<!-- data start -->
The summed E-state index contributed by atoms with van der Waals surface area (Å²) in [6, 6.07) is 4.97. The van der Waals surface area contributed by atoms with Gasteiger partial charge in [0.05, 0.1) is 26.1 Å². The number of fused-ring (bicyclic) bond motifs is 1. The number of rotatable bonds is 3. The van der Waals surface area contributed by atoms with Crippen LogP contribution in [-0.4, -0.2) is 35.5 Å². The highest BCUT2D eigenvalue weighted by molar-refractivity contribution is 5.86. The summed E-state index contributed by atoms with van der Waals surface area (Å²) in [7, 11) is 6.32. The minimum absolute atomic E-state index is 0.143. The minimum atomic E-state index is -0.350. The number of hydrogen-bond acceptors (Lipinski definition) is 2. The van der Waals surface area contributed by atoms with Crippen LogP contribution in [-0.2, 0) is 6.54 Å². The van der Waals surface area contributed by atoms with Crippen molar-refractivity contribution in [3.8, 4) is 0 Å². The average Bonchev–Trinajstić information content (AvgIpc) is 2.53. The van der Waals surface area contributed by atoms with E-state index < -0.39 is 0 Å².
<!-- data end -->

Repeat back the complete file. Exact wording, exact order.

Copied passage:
The summed E-state index contributed by atoms with van der Waals surface area (Å²) in [6, 6.07) is 4.97. The van der Waals surface area contributed by atoms with Gasteiger partial charge in [0.05, 0.1) is 26.1 Å². The number of fused-ring (bicyclic) bond motifs is 1. The number of rotatable bonds is 3. The van der Waals surface area contributed by atoms with Crippen LogP contribution in [-0.4, -0.2) is 35.5 Å². The highest BCUT2D eigenvalue weighted by molar-refractivity contribution is 5.86. The summed E-state index contributed by atoms with van der Waals surface area (Å²) in [7, 11) is 6.32. The minimum absolute atomic E-state index is 0.143. The minimum atomic E-state index is -0.350. The number of hydrogen-bond acceptors (Lipinski definition) is 2. The van der Waals surface area contributed by atoms with Crippen LogP contribution in [-0.2, 0) is 6.54 Å². The van der Waals surface area contributed by atoms with Crippen molar-refractivity contribution in [3.8, 4) is 0 Å². The average Bonchev–Trinajstić information content (AvgIpc) is 2.53. The van der Waals surface area contributed by atoms with E-state index < -0.39 is 0 Å².